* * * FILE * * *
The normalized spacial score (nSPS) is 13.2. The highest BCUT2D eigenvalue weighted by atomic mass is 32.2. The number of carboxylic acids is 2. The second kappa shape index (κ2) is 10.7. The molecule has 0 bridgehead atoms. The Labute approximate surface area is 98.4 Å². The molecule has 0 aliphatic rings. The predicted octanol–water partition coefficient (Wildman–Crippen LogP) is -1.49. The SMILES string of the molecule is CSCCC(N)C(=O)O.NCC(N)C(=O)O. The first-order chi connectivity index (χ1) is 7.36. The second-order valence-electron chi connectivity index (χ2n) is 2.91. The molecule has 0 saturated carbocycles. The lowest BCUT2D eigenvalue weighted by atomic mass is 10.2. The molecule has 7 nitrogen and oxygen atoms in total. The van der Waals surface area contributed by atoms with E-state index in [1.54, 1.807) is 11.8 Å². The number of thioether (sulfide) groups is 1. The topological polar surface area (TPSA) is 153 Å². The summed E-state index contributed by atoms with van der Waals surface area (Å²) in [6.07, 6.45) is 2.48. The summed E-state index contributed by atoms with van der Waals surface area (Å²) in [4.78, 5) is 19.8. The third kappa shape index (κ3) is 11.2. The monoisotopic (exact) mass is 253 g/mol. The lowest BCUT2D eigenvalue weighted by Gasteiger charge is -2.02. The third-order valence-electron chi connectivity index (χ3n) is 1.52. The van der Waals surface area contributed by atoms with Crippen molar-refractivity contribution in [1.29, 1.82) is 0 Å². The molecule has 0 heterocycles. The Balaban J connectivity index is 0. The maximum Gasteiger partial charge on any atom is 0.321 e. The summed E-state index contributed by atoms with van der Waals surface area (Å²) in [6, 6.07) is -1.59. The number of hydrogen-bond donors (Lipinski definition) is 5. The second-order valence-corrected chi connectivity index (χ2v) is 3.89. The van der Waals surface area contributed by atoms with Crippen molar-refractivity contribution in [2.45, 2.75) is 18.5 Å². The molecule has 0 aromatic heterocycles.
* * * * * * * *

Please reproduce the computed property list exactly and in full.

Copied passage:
The normalized spacial score (nSPS) is 13.2. The highest BCUT2D eigenvalue weighted by atomic mass is 32.2. The number of carboxylic acids is 2. The second kappa shape index (κ2) is 10.7. The molecule has 0 bridgehead atoms. The Labute approximate surface area is 98.4 Å². The molecule has 0 aliphatic rings. The predicted octanol–water partition coefficient (Wildman–Crippen LogP) is -1.49. The SMILES string of the molecule is CSCCC(N)C(=O)O.NCC(N)C(=O)O. The first-order chi connectivity index (χ1) is 7.36. The second-order valence-electron chi connectivity index (χ2n) is 2.91. The molecule has 0 saturated carbocycles. The lowest BCUT2D eigenvalue weighted by atomic mass is 10.2. The molecule has 7 nitrogen and oxygen atoms in total. The van der Waals surface area contributed by atoms with E-state index in [1.54, 1.807) is 11.8 Å². The number of thioether (sulfide) groups is 1. The topological polar surface area (TPSA) is 153 Å². The summed E-state index contributed by atoms with van der Waals surface area (Å²) in [6.07, 6.45) is 2.48. The summed E-state index contributed by atoms with van der Waals surface area (Å²) in [4.78, 5) is 19.8. The third kappa shape index (κ3) is 11.2. The monoisotopic (exact) mass is 253 g/mol. The lowest BCUT2D eigenvalue weighted by Gasteiger charge is -2.02. The third-order valence-electron chi connectivity index (χ3n) is 1.52. The van der Waals surface area contributed by atoms with Crippen molar-refractivity contribution in [1.29, 1.82) is 0 Å². The molecule has 0 heterocycles. The Balaban J connectivity index is 0. The maximum Gasteiger partial charge on any atom is 0.321 e. The summed E-state index contributed by atoms with van der Waals surface area (Å²) in [6, 6.07) is -1.59. The number of hydrogen-bond donors (Lipinski definition) is 5. The second-order valence-corrected chi connectivity index (χ2v) is 3.89. The van der Waals surface area contributed by atoms with Crippen molar-refractivity contribution in [2.45, 2.75) is 18.5 Å². The molecule has 0 aromatic heterocycles.